Swarms of army ants naturally inspire fear, of course, but to people who know ants this painting is even more terrifying.

Hashime Murayama has not only drawn army ants, but undead army ants, their reanimated corpses lurching towards us in eerie procession. The bodies rigid, antennae jarringly askew, these ants are clearly chasing us from beyond the grave. Spooky! And, unintentional.

Murayama, like most scientific illustrators of his time, drew from preserved museum specimens. With no easy way to verify the animals' natural posture, the resulting paintings depict contorted, dying animals.

Consider an Australian bull ant:

Of course, paintings based on a pinned specimen will look much as Murayama's does:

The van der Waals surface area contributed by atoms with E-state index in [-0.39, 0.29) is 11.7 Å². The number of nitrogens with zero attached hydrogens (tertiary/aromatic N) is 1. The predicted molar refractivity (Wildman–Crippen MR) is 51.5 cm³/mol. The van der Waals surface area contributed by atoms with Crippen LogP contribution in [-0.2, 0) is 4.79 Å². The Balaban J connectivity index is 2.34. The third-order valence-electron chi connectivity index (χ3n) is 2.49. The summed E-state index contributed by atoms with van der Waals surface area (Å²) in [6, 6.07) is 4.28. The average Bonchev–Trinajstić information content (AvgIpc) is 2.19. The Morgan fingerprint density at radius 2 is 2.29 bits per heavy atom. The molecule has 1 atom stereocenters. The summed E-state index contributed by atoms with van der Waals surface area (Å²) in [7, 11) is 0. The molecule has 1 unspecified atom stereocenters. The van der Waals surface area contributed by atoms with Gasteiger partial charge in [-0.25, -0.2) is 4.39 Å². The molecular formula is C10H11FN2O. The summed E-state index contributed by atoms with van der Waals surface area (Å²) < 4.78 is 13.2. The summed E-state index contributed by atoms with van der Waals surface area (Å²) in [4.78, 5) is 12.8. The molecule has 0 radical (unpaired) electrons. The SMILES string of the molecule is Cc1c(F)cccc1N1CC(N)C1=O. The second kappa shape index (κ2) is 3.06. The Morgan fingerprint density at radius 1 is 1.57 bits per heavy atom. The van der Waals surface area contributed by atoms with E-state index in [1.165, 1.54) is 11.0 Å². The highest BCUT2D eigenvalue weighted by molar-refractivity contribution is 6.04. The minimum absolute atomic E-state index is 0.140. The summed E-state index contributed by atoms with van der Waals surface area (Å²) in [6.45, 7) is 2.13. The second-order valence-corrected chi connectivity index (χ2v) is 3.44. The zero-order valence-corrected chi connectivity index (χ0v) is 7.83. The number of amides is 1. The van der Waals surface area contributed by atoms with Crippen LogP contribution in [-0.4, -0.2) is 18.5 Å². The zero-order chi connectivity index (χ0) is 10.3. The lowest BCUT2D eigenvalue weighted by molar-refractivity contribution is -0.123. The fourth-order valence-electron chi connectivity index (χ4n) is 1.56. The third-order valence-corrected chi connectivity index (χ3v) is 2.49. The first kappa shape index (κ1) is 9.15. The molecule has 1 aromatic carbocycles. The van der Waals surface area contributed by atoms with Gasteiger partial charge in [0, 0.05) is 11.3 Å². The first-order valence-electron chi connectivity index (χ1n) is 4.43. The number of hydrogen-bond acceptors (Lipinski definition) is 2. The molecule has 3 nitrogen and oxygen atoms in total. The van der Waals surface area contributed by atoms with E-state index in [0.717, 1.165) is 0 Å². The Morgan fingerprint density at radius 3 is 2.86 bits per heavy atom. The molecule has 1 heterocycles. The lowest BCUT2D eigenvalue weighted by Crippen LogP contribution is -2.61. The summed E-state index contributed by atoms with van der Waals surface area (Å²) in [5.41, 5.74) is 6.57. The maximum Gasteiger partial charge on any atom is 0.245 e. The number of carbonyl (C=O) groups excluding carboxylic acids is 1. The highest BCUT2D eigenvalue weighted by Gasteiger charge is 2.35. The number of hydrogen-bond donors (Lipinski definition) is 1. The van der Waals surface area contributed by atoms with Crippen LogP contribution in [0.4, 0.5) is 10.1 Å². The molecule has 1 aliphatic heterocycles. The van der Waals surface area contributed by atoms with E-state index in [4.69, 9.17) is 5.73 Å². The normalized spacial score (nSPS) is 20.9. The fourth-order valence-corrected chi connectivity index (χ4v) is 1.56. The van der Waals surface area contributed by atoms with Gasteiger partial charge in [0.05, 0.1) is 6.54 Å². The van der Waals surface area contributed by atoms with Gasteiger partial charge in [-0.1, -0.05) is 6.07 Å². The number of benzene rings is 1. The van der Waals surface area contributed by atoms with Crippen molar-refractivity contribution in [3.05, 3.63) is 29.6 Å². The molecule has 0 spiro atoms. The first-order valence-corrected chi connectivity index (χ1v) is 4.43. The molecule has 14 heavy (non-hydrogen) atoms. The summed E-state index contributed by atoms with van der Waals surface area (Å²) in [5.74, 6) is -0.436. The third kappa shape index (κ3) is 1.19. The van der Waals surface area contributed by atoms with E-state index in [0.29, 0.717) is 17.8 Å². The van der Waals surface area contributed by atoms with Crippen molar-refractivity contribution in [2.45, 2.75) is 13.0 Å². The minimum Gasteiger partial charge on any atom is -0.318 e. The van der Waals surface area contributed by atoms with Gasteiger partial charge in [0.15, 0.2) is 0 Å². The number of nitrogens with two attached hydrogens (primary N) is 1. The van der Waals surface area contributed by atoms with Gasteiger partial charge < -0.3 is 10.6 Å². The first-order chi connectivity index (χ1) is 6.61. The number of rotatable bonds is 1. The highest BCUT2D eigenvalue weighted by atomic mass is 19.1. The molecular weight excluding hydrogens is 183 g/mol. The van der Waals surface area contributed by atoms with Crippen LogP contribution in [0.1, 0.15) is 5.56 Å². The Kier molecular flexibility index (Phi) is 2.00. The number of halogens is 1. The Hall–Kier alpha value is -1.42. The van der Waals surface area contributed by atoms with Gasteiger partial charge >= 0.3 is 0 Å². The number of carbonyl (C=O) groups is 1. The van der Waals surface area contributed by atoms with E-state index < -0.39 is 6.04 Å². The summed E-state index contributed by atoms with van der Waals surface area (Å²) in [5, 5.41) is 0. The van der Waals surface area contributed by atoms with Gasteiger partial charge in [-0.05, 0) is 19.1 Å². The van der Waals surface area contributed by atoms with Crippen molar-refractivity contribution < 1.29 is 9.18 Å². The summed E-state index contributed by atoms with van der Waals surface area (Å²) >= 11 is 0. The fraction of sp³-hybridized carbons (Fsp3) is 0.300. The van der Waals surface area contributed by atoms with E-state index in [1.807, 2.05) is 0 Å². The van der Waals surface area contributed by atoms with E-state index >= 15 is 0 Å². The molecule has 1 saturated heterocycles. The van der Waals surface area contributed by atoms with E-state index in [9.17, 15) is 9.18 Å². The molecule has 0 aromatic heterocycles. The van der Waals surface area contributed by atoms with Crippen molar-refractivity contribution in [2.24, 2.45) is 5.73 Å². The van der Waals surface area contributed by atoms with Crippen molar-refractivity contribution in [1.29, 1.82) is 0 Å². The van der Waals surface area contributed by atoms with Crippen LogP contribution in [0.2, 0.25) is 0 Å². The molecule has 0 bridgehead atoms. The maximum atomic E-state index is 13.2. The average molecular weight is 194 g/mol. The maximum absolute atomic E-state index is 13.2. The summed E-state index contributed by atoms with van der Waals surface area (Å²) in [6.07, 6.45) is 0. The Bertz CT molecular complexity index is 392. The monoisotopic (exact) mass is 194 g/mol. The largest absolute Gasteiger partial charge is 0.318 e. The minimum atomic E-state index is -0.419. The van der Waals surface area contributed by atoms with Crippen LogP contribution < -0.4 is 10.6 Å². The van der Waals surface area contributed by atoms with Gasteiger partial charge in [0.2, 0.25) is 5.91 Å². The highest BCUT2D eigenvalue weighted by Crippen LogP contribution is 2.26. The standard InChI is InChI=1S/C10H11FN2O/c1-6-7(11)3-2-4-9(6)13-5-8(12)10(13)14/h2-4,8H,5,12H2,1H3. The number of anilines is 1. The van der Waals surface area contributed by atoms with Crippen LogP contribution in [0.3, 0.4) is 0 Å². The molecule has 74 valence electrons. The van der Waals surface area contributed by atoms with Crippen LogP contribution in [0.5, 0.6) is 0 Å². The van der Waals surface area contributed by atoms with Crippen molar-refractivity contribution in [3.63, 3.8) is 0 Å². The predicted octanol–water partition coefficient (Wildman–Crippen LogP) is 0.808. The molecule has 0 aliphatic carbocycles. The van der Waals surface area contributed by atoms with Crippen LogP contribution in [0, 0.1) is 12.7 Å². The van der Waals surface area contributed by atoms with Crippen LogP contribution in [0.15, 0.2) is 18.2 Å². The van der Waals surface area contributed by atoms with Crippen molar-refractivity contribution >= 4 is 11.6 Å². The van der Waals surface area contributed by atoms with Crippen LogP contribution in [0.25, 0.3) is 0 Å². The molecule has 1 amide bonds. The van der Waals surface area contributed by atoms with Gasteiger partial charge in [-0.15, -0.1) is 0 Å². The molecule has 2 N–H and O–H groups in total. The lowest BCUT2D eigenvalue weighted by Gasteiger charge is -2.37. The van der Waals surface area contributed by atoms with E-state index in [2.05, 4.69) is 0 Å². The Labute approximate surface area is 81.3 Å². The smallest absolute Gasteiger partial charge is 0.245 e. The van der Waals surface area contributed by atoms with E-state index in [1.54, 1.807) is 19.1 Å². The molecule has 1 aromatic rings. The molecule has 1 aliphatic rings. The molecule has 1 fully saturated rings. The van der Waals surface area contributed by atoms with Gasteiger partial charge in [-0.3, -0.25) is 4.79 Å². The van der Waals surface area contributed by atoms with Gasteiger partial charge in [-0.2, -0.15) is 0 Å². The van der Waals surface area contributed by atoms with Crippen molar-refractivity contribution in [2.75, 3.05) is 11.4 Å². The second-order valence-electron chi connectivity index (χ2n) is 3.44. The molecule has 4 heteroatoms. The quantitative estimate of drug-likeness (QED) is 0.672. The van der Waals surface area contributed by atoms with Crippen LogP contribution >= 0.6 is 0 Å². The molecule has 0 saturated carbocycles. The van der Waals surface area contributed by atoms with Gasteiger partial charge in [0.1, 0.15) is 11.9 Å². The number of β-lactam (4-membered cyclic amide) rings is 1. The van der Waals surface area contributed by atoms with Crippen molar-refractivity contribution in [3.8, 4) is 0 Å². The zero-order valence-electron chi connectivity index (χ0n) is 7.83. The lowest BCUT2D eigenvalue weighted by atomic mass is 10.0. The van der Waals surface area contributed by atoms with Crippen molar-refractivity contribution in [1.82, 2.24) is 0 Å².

Older natural history art is often a bit off. We can't really blame the artists, though. It's not like an early century museum illustrator could just pop down to Australia to observe live bull ants, or check youtube for a pertinent video. Instead, we enjoy the art for what it tell us of the natural history of illustration, rather than of natural history itself.

Plus, zombies.

 

[copyright note: My reproduction of Murayama's work is intended as Fair Use editorial commentary on the paintings]